English Indoor Rowing Championships – Juniors Race Report


19 PBs, 8 hours on a coach, 6 medals, 3 first aiders, 1 human pyramid and half an hour of karaoke: this could only be a City junior day out. The popularity of the idea of a trip to the English Indoor Rowing Championships increased somewhat with two key details: the event took place in a velodrome and we would travel there by coach. Indeed, the juniors were not even deterred by two not insignificant problems: you have to do an erg test when you get there and you have to leave at 6am. And so, demonstrating their stupidity and the unwavering patience of their parents, a contingent of 19 juniors, aged 12 to 18, took to the ergs.



Having arrived in Manchester (which some juniors learned on the way is in a place called The North), they quickly came to realise that the trip may have been an error. Whilst standing in the middle of a velodrome was exciting, the very loud and over-zealous commentary was not. With no opportunity to change their minds, they all threw themselves into the challenge and, over the course of the morning, all juniors pushed themselves hard to all pick up personal bests in their races. To top the clean sweep of PBs, two juniors picked up well-deserved medals, with Alice winning silver in the women's J18 category Amy (rowing as Rob Roy) picking up bronze in the women's J16 event. Not content to sit back through Amy and Alice's medal presentations, the rest of the squad achieved brief notoriety, with an unofficial prize of "best girly scream" for their animated support of their fellow squad members' achievements...

And whilst there were far too many individual performances to mention in turn, there should be a few special mentions: 
In the J15 categories, Karim and Pernille both took a massive 7 seconds off their average split (much to Pernille's surprise post-erg when, struggling to breathe, and having pulled a 1.59 average, she said "I think I managed to get under 2.05").

In the WJ12 category, the youngest of the Potterill clan, Floss, put in a great effort and set an example to some of the more experienced juniors by staying calm throughout the day - despite having never rowed before and having only been on an erg since being entered for the race.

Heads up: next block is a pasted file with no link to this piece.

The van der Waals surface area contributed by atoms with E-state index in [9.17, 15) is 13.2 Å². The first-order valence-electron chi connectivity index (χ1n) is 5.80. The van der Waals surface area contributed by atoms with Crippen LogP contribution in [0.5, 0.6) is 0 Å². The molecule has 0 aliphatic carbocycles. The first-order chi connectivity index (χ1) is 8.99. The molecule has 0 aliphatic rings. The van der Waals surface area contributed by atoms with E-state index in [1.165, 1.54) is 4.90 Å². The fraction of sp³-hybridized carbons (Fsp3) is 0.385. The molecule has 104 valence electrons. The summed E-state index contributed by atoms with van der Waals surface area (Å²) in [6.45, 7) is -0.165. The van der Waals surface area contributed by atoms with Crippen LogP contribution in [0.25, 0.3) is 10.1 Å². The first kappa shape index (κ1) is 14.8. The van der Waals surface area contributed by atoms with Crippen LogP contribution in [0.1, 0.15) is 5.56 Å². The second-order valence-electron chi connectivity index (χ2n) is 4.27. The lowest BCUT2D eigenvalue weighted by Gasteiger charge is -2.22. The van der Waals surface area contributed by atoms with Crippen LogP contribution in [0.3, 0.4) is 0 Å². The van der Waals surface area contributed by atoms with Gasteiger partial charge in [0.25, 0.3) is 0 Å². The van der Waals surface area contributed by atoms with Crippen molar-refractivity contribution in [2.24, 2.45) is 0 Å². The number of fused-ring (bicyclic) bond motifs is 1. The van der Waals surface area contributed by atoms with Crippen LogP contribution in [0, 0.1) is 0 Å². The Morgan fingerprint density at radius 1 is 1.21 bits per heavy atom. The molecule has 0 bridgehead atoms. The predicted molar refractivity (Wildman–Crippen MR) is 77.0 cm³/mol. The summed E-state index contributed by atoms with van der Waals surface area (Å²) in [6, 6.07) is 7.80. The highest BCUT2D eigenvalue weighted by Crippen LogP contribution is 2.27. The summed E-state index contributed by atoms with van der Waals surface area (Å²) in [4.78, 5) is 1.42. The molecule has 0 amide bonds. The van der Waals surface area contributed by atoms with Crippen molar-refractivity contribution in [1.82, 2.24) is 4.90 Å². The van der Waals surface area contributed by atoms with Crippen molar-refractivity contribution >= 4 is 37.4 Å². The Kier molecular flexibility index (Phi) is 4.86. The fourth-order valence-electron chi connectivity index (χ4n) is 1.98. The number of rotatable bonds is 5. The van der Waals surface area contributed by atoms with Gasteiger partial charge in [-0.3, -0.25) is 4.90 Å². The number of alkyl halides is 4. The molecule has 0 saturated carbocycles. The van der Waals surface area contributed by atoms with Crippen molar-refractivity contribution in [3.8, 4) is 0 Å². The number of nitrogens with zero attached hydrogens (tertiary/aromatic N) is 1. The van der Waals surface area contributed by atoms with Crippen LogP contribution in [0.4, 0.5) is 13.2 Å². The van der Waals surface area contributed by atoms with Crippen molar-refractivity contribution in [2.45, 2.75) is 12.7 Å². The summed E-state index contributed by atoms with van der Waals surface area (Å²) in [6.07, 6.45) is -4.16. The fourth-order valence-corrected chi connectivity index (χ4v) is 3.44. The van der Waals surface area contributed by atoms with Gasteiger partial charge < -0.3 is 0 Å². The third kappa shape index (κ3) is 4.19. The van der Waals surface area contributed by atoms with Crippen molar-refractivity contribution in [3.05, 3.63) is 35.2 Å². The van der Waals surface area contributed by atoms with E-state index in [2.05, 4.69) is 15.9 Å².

And in the WJ13 category, Isobel was determined to prove that she is every bit as tough as her older brother and sister and took her brother's advice to "just push yourself until you throw up" literally. After going 70m further in the 3 minute race than she had before, she ensured that she could claim points in the family rowing rivalry by attracting first aid attention - twice.

With the individual events done, the girls turned to the team relays, where four rowers (assisted by two 'team managers') race for 3000m, with no rules on how often to changeover. Whilst not necessarily winning prizes for the most gracious or efficient changeovers, the City juniors were far more successful in the race than they had been in training, where injuries had included being hit on the head by the handle, getting caught on the chain and forgetting to release feet before falling off. Alice and Amy were joined by Anna and Izzie to add to their individual medals with a silver in the team event, making the most of limited opposition, but beating some adult teams in the process.

With increased confidence as a result of remarkably competent team changeovers, the juniors decided to once again steal the limelight after the team prizegiving and to test out their newly found agility when a group photo quickly turned into an attempt at a human pyramid (13 juniors is, it seems, one too many).

And so, with a long day completed, one question remains: will the training for next year's competition be focused on improving erg scores or on building a bigger human pyramid? On the basis of Tuesday's training session, Charlotte's bet is on the latter...

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